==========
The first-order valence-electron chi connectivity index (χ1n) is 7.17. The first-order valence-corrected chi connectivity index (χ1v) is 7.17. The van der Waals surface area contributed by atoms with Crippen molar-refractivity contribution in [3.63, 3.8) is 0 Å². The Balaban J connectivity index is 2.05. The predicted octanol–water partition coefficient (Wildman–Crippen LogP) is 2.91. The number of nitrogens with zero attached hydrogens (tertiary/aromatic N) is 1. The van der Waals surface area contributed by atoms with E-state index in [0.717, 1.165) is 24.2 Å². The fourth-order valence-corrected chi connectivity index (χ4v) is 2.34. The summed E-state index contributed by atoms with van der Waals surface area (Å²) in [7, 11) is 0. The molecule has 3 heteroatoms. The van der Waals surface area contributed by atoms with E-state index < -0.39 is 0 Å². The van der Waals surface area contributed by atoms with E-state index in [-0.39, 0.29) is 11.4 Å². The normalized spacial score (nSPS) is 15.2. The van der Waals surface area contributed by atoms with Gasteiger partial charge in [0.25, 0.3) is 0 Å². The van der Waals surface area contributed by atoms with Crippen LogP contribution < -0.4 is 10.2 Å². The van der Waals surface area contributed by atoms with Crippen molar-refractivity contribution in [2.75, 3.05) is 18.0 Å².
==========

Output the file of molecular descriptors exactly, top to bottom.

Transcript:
The first-order valence-electron chi connectivity index (χ1n) is 7.17. The first-order valence-corrected chi connectivity index (χ1v) is 7.17. The van der Waals surface area contributed by atoms with Crippen molar-refractivity contribution in [3.63, 3.8) is 0 Å². The Balaban J connectivity index is 2.05. The predicted octanol–water partition coefficient (Wildman–Crippen LogP) is 2.91. The number of nitrogens with zero attached hydrogens (tertiary/aromatic N) is 1. The van der Waals surface area contributed by atoms with E-state index in [0.717, 1.165) is 24.2 Å². The fourth-order valence-corrected chi connectivity index (χ4v) is 2.34. The summed E-state index contributed by atoms with van der Waals surface area (Å²) in [7, 11) is 0. The molecule has 3 heteroatoms. The van der Waals surface area contributed by atoms with E-state index < -0.39 is 0 Å². The van der Waals surface area contributed by atoms with E-state index in [-0.39, 0.29) is 11.4 Å². The normalized spacial score (nSPS) is 15.2. The van der Waals surface area contributed by atoms with Gasteiger partial charge in [0.25, 0.3) is 0 Å². The van der Waals surface area contributed by atoms with Crippen LogP contribution < -0.4 is 10.2 Å². The van der Waals surface area contributed by atoms with Crippen molar-refractivity contribution in [2.75, 3.05) is 18.0 Å².